Wednesday, July 31, 2013

July Haul!

Incarceron - Catherine Fisher

Incarceron (Incarceron, #1)
Incarceron is a prison so vast that it contains not only cells and corridors, but metal forests, dilapidated cities, and wilderness. It has been sealed for centuries, and only one man has ever escaped. Finn has always been a prisoner here. Although he has no memory of his childhood, he is sure he came from Outside. His link to the Outside, his chance to break free, is Claudia, the warden's daughter, herself determined to escape an arranged marriage. They are up against impossible odds, but one thing looms above all: Incarceron itself is alive . . .

Vampire Chronicles - Anne Rice

Interview with a Vampire
Here are the confessions of a vampire. Hypnotic, shocking, and chillingly erotic, this is a novel of mesmerizing beauty and astonishing force—a story of danger and flight, of love and loss, of suspense and resolution, and of the extraordinary power of the senses. It is a novel only Anne Rice could write.

The Vampire Lestat
Once an aristocrat in the heady days of pre-revolutionary France, now Lestat is a rockstar in the demonic, shimmering 1980s. He rushes through the centuries in search of others like him, seeking answers to the mystery of his terrifying exsitence. His story, the second volume in Anne Rice's best-selling Vampire Chronicles, is mesmerizing, passionate, and thrilling
The Queen of the Damned
In 1976, a uniquely seductive world of vampires was unveiled in the now-classic Interview with the Vampire . . . in 1985, a wild and voluptous voice spoke to us, telling the story of The Vampire Lestat. In The Queen of the Damned, Anne Rice continues her extraordinary "Vampire Chronicles" in a feat of mesmeric storytelling, a chillingly hypnotic entertainment in which the oldest and most powerful forces of the night are unleashed on an unsuspecting world.

Gameboard of the Gods - Richelle Mead

Gameboard of the Gods (Age of X, #1) In a futuristic world nearly destroyed by religious extremists, Justin March lives in exile after failing in his job as an investigator of religious groups and supernatural claims. But Justin is given a second chance when Mae Koskinen comes to bring him back to the Republic of United North America (RUNA). Raised in an aristocratic caste, Mae is now a member of the military’s most elite and terrifying tier, a soldier with enhanced reflexes and skills.

When Justin and Mae are assigned to work together to solve a string of ritualistic murders, they soon realize that their discoveries have exposed them to terrible danger. As their investigation races forward, unknown enemies and powers greater than they can imagine are gathering in the shadows, ready to reclaim the world in which humans are merely game pieces on their board.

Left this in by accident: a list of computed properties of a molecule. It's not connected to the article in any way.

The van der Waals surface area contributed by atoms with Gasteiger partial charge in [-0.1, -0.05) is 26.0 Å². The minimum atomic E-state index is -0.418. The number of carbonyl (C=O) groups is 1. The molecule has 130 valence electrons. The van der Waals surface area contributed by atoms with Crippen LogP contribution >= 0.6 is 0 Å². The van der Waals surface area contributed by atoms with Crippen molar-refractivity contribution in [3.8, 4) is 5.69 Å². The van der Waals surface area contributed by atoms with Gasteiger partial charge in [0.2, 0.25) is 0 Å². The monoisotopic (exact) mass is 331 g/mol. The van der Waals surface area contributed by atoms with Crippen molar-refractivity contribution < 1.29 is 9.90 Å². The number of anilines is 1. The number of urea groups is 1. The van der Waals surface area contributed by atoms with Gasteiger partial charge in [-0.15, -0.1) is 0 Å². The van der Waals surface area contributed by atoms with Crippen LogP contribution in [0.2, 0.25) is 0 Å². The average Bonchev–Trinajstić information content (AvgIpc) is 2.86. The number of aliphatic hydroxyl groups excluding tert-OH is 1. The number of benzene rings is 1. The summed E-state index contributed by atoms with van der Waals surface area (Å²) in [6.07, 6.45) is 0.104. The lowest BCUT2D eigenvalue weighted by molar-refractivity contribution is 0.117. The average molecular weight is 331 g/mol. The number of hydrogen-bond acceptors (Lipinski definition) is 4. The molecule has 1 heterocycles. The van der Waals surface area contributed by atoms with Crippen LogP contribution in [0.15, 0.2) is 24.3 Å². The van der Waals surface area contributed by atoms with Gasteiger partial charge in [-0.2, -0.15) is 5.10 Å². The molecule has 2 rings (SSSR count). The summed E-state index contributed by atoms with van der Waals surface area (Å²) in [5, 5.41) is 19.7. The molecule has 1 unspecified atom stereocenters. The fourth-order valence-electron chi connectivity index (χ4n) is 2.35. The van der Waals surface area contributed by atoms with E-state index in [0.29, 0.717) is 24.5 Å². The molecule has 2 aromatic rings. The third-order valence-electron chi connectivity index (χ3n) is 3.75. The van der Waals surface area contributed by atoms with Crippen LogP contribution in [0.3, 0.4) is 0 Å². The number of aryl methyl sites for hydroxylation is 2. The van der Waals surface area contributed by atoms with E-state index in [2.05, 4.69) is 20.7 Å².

Gameboard of the Gods, the first installment of Richelle Mead’s Age of X series, will have all the elements that have made her YA Vampire Academy and Bloodlines series such megasuccesses: sexy, irresistible characters; romantic and mythological intrigue; and relentless action and suspense.

Comic-Con (Jensen Ackles/Jared Padalecki cover)

Wednesday, July 3, 2013

Dead Until Dark - Charlaine Harris

Dead Until Dark (Sookie Stackhouse #1)Sookie Stackhouse is a small-time cocktail waitress in small-town Louisiana. She's quiet, keeps to herself, and doesn't get out much. Not because she's not pretty. She is. It's just that, well, Sookie has this sort of "disability." She can read minds. And that doesn't make her too dateable. And then along comes Bill. He's tall, dark, handsome - and Sookie can't 'hear' a word he's thinking. He's exactly the kind of guy she's been waiting for all her life.

But Bill has a disability of his own: He's a vampire. Worse than that, hangs with a seriously creepy crowd, with a reputation for trouble - of the murderous kind.

And when one of Sookie's colleagues is killed, she begins to fear she'll be next ...

I started this book having some idea of what was going to happen; the whole cliché vampire thing was actually starting to annoy me for a while there. For some reason, however, I decided to pick this book up and read it. I didn't know much about the True Blood book series--I'd read one of the graphic novels and have watched parts of the first season of the TV show--so I wasn't really sure what to expect. I was giddy to realize that the book was almost exactly the same as what I'd remembered from the show, and I liked that. Not many book to movie/book to tv show adaptations do that, that I know of anyway, and it was refreshing to see that someone's idea remained theirs throughout different mediums. Anyway, I'd give this book a 4/5, because it kept me entertained and I wanted to read more and know more about these creatures.

 Some might hate me for saying this, but I felt that the main character, Sookie, was really, really annoying at times. She was the stereotypical man-loving girl who didn't do anything without the say-so from her boyfriend. That's one of my biggest pet peeves when it comes to female lead characters. I like characters with a lot of backbone, characters that can stand and fight by themselves. It seemed that this character just couldn't do anything without consulting her boyfriend or her brother, it's like, without them she was useless. I just couldn't get past it for a while, and when I did, I realized that she'll probably learn more and be able to stand up for herself more later on in the series.

I'm already addicted and I can't wait to see what Harris has planned for the next novel.
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